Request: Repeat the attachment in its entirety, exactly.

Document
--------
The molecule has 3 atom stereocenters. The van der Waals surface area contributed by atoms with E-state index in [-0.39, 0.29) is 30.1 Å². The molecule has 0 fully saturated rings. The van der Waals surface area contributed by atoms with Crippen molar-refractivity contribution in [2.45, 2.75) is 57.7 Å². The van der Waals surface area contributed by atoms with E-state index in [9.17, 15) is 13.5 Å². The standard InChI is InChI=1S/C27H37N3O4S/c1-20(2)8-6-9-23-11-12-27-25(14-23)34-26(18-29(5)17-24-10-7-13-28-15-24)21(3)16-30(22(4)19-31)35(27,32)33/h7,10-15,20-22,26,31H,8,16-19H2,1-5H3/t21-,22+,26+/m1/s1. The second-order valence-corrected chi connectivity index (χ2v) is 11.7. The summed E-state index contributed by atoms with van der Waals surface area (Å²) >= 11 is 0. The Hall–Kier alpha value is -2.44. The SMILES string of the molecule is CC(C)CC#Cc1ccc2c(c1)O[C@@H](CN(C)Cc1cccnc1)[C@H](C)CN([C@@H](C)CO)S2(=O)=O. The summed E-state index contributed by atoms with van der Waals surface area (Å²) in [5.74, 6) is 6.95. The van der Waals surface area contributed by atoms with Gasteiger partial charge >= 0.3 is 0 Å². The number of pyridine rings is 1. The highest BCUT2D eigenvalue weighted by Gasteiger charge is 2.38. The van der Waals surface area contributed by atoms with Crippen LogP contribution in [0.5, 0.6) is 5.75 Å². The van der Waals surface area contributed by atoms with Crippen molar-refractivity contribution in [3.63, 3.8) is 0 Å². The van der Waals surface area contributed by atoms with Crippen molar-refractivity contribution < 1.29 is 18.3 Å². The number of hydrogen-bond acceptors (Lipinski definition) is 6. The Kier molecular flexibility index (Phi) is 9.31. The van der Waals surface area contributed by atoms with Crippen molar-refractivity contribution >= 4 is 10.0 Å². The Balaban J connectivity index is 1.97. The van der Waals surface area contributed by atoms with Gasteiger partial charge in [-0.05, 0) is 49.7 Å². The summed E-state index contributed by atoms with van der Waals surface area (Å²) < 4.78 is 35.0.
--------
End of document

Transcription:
The molecule has 3 atom stereocenters. The van der Waals surface area contributed by atoms with E-state index in [-0.39, 0.29) is 30.1 Å². The molecule has 0 fully saturated rings. The van der Waals surface area contributed by atoms with Crippen molar-refractivity contribution in [2.45, 2.75) is 57.7 Å². The van der Waals surface area contributed by atoms with E-state index in [9.17, 15) is 13.5 Å². The standard InChI is InChI=1S/C27H37N3O4S/c1-20(2)8-6-9-23-11-12-27-25(14-23)34-26(18-29(5)17-24-10-7-13-28-15-24)21(3)16-30(22(4)19-31)35(27,32)33/h7,10-15,20-22,26,31H,8,16-19H2,1-5H3/t21-,22+,26+/m1/s1. The second-order valence-corrected chi connectivity index (χ2v) is 11.7. The summed E-state index contributed by atoms with van der Waals surface area (Å²) >= 11 is 0. The Hall–Kier alpha value is -2.44. The SMILES string of the molecule is CC(C)CC#Cc1ccc2c(c1)O[C@@H](CN(C)Cc1cccnc1)[C@H](C)CN([C@@H](C)CO)S2(=O)=O. The summed E-state index contributed by atoms with van der Waals surface area (Å²) in [5.74, 6) is 6.95. The van der Waals surface area contributed by atoms with Gasteiger partial charge >= 0.3 is 0 Å². The number of pyridine rings is 1. The highest BCUT2D eigenvalue weighted by Gasteiger charge is 2.38. The van der Waals surface area contributed by atoms with Crippen LogP contribution in [0.5, 0.6) is 5.75 Å². The van der Waals surface area contributed by atoms with Crippen molar-refractivity contribution in [3.63, 3.8) is 0 Å². The van der Waals surface area contributed by atoms with Crippen molar-refractivity contribution < 1.29 is 18.3 Å². The number of hydrogen-bond acceptors (Lipinski definition) is 6. The Kier molecular flexibility index (Phi) is 9.31. The van der Waals surface area contributed by atoms with Crippen molar-refractivity contribution >= 4 is 10.0 Å². The Balaban J connectivity index is 1.97. The van der Waals surface area contributed by atoms with Gasteiger partial charge in [-0.05, 0) is 49.7 Å². The summed E-state index contributed by atoms with van der Waals surface area (Å²) < 4.78 is 35.0.